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Case types

Updated on March 29, 2022

Save time and maximize efficiency when you implement similar business processes by defining case types. A case type is a visual representation of your business process, and a template for work that you can reuse for multiple instances of your business process. By creating a case type, you define the ultimate goal of a business process, the path that the case must follow to a resolution, the people who are involved in processing the case, and the data that the case requires.

For example, in an accident claim, you define actions such as collecting documents and reviewing vehicle damage, people such as a policyholder and an insurance company representative, and data such as a vehicle identification number and vehicle registration plate. When you create reusable work templates, you save time and ensure that your business processes reach successful resolution.
Pega Platform refers to a main business process as a parent case type, and to supporting business processes as child case types. A parent case type depends upon the results of the child case types that are together needed to reach the ultimate, expected outcome. To resolve a parent case, you first need to resolve all of its child cases. For example, a parent case type that represents an Accident claim can only be resolved after child case types for Vehicle damage and Bodily injury are completed.

In this example, an insurance company representative creates an Accident claim case (the parent case) each time a policyholder reports a car accident. After your application verifies the policyholder's driving license and vehicle identification number, the system creates a Vehicle damage case (the child case) that supports the Accident claim case.

The insurance company representative then decides whether the application also needs a Bodily injury case, based on the information from the policyholder. After the claims adjusters process the Vehicle damage and Bodily injury cases, the system automatically calculates the funds payable and updates the policy premium in the Accident claim case. Agents who can approve the claim then receive a notification that the Accident claim is ready for review.

The following figure shows a sample business process that includes two child case types:

A parent case type that includes two child case types in Case Designer
Accident claim case type with Bodily injury and Vehicle damage child case types.

Save time, reduce costs and increase the flexibility of your application by reusing child case types in different scenarios. For example, both Vehicle and Property insurance claims can include a Bodily injury claim. By implementing the Bodily injury claim as a separate case type, you can use the Bodily injury case type with both the Vehicle and Property insurance claims.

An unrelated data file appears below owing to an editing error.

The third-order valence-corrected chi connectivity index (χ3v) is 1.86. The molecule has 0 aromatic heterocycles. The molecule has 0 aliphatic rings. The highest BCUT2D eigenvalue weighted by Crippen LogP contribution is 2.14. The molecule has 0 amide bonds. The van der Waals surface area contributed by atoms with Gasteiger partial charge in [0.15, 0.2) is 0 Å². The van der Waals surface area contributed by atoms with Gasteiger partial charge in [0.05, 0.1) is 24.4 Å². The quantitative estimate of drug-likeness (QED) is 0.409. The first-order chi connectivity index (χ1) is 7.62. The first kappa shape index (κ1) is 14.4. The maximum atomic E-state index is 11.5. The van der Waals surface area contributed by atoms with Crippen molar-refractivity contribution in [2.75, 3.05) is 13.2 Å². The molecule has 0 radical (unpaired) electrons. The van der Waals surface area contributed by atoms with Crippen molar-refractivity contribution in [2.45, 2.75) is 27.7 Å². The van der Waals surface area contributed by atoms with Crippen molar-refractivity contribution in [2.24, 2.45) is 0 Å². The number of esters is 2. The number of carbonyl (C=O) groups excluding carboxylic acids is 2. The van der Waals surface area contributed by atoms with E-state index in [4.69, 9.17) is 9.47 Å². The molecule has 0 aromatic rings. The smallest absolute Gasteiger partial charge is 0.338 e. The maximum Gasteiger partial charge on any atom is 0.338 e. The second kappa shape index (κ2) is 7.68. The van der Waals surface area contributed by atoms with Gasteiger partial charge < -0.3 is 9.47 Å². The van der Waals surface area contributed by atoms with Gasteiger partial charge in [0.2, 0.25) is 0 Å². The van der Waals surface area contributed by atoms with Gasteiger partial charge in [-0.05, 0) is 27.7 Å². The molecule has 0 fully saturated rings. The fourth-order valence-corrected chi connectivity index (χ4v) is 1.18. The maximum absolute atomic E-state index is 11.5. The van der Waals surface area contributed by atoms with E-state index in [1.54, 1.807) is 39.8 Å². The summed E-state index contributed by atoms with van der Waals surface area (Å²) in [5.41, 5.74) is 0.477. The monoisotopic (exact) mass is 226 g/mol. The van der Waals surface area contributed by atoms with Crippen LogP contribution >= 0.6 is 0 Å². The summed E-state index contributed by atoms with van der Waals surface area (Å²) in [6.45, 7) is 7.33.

Naming conventions for case types

When you select a name for your case type, focus on the outcome of your business process rather than on the actions that users need to complete. The structure of case types is flexible and can adjust to changing business circumstances, when the goal remains unchanged. Ensure that you provide names that clearly convey the purpose of your case type. For example, the name Financial operations is ambiguous and non-specific, but Loan application review, Mortgage request review, or Credit card dispute precisely communicate their purpose.

  • Creating a top-level case type

    Improve work processing in your application by creating top-level case types that visualize business processes. When you visualize a business process, you can conveniently divide the process into phases, and then track and manage work with greater ease.

  • Creating a child case type

    Create child case types to ensure that users of your application address all elements in a complex business process before resolving the case. When you supplement your business processes with child case types, you create dependencies that these case types represent.

  • Creating a case type rule form in Dev Studio

    Provide advanced options for your business processes by creating case types through a case type rule form. For example, you can select an application layer in which to store your case type, or define multiple options at once, for example, for the people that your case type involves, processes that can support your case type, or dependencies with other case types.

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